The Tanzanian government has launched a crackdown to stem illegal animal poaching, particularly of elephant tusks, in the country, a senior official said on Friday.
The crackdown, which has been carried on for a number of weeks, now has nabbed a number of illegal elephant tusk dealers, Deputy Minister for Natural Resources and Tourism Lazaro Nyalandu said in an interview, without divulging their number.
The crackdown involves the police force, officials in various ministries whose functions directly relates to those of the Ministry of Natural Resources and Tourism, the army and Interpol.
Animal poaching, particularly of elephants has been on the increase in Tanzania -- the killers hunting them for their valuable tusks which are in high demand in Asian markets.
"I want to assure you that I won't sleep, and the Natural Resources and Tourism minister will not sleep until all the elephants and lions in the national parks and game reserves sleep undisturbed. This campaign is aimed at doing away with the problem of poaching once and for all," Nyalandu said.
The slaughter of elephants and the seizure of illegal ivory have soared to their highest levels in decades due to voracious market in Asia and chaotic wildlife protection in much of Africa have put elephant herds at risk throughout the continent, particularly in Central and East Africa.
Tanzania, one of the world's last great repositories of elephants, recently has been a key battleground. It is estimated that between 70,000 to 80,000 elephants are roaming in this nation's immense sanctuaries, amounting to perhaps a quarter of all African elephants.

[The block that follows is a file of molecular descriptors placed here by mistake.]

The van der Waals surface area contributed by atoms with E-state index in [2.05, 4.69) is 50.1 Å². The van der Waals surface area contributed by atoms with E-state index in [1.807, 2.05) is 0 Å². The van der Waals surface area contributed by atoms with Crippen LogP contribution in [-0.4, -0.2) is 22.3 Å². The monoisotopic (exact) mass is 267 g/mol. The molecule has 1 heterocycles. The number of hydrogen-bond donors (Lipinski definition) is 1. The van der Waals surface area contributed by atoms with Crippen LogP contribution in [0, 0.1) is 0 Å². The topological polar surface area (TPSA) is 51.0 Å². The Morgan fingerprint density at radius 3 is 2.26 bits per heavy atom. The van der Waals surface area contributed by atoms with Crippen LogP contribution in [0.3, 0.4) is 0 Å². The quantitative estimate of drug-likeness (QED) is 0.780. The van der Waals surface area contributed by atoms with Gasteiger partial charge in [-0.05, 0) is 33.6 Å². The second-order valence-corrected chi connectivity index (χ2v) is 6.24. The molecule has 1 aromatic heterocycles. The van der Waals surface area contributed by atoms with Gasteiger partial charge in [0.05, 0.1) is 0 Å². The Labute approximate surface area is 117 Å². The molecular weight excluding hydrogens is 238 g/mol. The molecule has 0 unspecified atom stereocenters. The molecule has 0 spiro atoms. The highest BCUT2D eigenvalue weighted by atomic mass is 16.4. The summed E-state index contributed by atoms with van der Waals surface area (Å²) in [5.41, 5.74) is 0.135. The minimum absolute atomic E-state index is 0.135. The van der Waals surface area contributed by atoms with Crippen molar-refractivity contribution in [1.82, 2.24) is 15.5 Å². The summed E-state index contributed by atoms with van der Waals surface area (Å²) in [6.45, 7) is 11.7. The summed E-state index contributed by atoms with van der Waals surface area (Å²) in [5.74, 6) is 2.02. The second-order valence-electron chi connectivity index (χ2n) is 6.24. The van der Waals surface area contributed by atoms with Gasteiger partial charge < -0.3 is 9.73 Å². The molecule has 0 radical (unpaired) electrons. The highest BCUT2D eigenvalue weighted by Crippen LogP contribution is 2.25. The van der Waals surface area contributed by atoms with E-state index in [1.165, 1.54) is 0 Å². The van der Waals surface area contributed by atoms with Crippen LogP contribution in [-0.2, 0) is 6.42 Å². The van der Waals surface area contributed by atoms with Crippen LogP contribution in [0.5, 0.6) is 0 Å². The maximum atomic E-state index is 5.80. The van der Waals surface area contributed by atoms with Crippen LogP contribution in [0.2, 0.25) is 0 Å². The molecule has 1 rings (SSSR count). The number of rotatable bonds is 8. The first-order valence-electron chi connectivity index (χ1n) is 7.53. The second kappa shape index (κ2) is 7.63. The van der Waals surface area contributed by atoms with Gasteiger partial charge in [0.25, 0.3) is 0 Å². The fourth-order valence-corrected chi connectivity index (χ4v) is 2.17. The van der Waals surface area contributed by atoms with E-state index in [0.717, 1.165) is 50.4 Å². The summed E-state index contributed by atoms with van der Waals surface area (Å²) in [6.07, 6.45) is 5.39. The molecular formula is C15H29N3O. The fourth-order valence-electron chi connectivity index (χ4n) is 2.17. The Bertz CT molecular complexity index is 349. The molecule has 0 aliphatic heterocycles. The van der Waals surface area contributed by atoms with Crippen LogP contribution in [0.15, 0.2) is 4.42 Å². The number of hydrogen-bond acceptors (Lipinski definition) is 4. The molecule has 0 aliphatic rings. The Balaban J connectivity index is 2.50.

It is estimated that in Tanzania 10,000 elephants are being slaughtered every year for their tusks.
According to reports from 2009 to 2011, the country was the leading exporter of illegal ivory in the world. Thirty-seven percent of all elephant tusks seized by law enforcement came from Tanzania, with neighboring Kenya a close second.
In October this year, customs officials in Hong Kong announced the seizure of nearly 4 tons of ivory hidden in two containers shipped from Indian Ocean ports in Tanzania and Kenya.
Late last month police officials in Tanzania succeeded in confiscating 214 elephant tusks and five elephant bones hidden in several fertiliser bags near Dar es Salaam.
Authorities explain that, taken together, these elephant body parts could worth roughly 1.32 million U.S. dollars on the black market.
Moreover, it is quite likely that the individuals trafficking them had some very specific customers in mind, seeing how all of the tusks were handpicked to be quite big and in good shape.